Ok, so in my last post I said that I would make a start at unpacking the expression, ‘tolerated sojourner’. As the keen observer will note, this is the title ascribed to my blog. And this is the case centrally because it is an expression that will have a major effect on every single post that I write. With that said, here’s the the start of a mini-blog-series (haha!) explaining why this is.
First things first. A ‘tolerated sojourner’ is a Christian. No more, no less. At the core, this phrase is intended to describe the New Covenant believer on his way to Heavenly Canaan. At very least then, it serves to remind the pilgrim that this world is not ultimately his home. That said, we note also that this reminder could be achieved with one word alone (sojourner). So then, why “tolerated'”?
The word ‘tolerated’ portrays to us the paradox and complexity inherent in the biblical idea of covenant pilgrimage. As Kline shows, this idea is modelled for us as early on as the time of the patriarchs;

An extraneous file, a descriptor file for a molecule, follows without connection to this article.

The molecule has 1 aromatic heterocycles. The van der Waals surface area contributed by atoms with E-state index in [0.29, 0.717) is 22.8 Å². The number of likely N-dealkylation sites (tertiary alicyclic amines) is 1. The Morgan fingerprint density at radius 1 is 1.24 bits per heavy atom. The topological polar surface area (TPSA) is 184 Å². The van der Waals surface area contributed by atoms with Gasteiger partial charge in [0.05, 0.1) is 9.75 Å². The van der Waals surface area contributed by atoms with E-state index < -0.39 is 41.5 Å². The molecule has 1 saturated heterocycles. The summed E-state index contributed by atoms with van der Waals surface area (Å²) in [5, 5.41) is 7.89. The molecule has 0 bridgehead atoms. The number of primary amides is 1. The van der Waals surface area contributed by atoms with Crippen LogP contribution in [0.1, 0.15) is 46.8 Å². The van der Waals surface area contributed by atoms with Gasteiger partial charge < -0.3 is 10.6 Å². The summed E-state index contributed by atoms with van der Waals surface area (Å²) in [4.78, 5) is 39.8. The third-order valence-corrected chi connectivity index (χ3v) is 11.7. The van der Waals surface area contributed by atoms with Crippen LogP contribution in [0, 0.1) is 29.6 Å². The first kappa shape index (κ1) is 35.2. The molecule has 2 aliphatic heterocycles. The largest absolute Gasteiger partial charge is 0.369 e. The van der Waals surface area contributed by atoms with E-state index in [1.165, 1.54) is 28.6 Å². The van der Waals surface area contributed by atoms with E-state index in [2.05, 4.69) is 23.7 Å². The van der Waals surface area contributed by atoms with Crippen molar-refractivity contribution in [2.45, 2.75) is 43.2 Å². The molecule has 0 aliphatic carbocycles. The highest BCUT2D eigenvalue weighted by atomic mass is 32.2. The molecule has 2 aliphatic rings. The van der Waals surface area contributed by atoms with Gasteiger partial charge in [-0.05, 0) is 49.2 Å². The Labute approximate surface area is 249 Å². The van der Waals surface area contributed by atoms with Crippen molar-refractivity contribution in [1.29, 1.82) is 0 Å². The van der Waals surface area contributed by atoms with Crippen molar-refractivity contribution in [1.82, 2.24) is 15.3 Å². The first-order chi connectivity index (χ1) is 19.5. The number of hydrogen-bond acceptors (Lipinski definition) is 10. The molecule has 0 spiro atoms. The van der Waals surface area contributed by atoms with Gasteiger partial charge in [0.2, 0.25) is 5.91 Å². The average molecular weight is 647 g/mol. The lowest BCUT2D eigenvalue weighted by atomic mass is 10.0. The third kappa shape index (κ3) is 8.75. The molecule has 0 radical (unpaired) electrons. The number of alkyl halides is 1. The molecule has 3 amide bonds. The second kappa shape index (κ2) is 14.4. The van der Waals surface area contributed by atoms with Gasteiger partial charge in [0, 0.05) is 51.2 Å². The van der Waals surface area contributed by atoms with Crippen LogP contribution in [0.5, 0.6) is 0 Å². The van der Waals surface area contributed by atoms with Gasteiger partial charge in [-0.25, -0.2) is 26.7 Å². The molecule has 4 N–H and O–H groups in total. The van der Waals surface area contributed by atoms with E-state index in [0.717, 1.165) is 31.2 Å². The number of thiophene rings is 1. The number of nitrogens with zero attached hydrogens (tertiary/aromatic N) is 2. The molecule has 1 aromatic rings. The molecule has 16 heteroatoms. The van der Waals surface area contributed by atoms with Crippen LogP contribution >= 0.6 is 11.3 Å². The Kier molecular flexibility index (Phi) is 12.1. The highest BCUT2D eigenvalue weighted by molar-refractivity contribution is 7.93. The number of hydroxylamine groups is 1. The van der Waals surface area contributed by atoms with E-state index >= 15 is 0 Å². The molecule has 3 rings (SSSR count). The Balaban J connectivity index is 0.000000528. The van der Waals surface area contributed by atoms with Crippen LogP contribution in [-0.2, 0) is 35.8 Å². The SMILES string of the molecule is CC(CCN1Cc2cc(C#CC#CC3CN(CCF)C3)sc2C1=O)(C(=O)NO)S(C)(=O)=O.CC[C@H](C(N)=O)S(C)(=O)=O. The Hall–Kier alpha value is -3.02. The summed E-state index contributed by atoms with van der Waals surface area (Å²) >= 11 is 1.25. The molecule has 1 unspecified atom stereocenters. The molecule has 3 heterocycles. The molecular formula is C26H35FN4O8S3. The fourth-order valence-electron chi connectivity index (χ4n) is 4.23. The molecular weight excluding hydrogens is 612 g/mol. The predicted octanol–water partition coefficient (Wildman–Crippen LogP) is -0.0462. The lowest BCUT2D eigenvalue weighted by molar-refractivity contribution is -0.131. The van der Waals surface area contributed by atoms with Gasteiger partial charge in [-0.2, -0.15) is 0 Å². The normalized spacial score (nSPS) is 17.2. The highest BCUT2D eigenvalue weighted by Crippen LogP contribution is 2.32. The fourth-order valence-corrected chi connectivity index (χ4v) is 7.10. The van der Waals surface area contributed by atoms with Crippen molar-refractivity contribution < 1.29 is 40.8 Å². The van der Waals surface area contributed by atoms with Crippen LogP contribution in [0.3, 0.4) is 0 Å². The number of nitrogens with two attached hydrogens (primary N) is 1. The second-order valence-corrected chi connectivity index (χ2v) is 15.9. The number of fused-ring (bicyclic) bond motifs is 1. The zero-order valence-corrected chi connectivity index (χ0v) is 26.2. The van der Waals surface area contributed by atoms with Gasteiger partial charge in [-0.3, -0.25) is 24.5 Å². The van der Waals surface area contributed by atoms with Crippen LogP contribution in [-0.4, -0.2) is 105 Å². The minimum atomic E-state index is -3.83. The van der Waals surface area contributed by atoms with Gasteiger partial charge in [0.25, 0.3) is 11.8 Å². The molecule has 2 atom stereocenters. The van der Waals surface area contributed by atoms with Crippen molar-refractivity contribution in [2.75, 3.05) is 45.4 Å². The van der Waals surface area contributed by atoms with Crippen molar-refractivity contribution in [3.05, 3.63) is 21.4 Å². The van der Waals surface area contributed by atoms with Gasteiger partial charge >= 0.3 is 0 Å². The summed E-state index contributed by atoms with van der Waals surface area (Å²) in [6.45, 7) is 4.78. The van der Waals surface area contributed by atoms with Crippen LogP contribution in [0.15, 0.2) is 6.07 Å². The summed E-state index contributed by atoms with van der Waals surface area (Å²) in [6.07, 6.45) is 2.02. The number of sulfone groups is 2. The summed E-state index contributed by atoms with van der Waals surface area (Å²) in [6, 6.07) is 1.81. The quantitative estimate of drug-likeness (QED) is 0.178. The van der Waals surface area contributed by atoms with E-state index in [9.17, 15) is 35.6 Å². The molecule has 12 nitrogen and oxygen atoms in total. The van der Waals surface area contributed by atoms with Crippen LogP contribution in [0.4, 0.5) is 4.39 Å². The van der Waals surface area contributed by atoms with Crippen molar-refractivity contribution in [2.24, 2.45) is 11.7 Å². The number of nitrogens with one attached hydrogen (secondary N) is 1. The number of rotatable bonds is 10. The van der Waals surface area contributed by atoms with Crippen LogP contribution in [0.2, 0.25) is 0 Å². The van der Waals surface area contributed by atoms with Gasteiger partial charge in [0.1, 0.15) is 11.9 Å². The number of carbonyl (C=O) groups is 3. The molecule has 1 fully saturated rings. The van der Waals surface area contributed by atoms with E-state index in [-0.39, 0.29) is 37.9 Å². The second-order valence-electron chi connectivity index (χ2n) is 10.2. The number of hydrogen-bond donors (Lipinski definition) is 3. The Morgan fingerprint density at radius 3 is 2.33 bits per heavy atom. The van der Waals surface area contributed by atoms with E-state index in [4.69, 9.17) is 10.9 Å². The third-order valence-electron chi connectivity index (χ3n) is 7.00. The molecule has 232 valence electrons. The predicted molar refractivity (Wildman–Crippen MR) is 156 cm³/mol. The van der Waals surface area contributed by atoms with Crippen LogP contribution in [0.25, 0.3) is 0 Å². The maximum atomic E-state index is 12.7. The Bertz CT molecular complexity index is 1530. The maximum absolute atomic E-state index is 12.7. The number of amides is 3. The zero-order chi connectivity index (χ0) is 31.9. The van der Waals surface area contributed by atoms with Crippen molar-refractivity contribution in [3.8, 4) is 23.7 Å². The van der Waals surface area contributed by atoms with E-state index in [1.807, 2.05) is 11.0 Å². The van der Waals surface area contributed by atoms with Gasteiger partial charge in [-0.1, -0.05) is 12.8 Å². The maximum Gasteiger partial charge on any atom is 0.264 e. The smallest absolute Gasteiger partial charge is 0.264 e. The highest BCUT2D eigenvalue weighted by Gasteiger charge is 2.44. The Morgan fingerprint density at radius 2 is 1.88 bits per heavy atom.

. . . before the descent into Egypt, the patriarchal community had to be content with sojourner status in the land of Canaan, dwelling in the land of promise as in a land not their own. They beheld the kingdom from afar and confessed that for the present they were strangers and pilgrims on the earth (Heb 11:9, 13; Gen 23:4; 47:9). At the appointed time God would visit his people with redemptive judgment, delivering them from bondage and bringing them in triumph to possess the mountain of God’s inheritance. Then the covenant nation would become a theocratic kingdom. However, until the hour came . . . the covenant people must wait in hope and journey in faith. Theirs was a time for the cultivation of common grace relationships, a time for toleration and cooperation with the occupants of the land.
As New Testament believers, we should experience a powerful resonance with the above description of the patriarchal sojourn. And this, correctly so. But, for the purposes of further understanding the expression “tolerated sojourner”, it is that last sentence in the above quotation that needs further emphasis and development. This then, is exactly what I’ll aim to do in the next post. If you’re interested, stay tuned 🙂
Kline, M. G. (2006). Kingdom Prologue: Genesis Foundations for a Covenantal Worldview (p. 357). Eugene, OR: Wipf & Stock Publishers.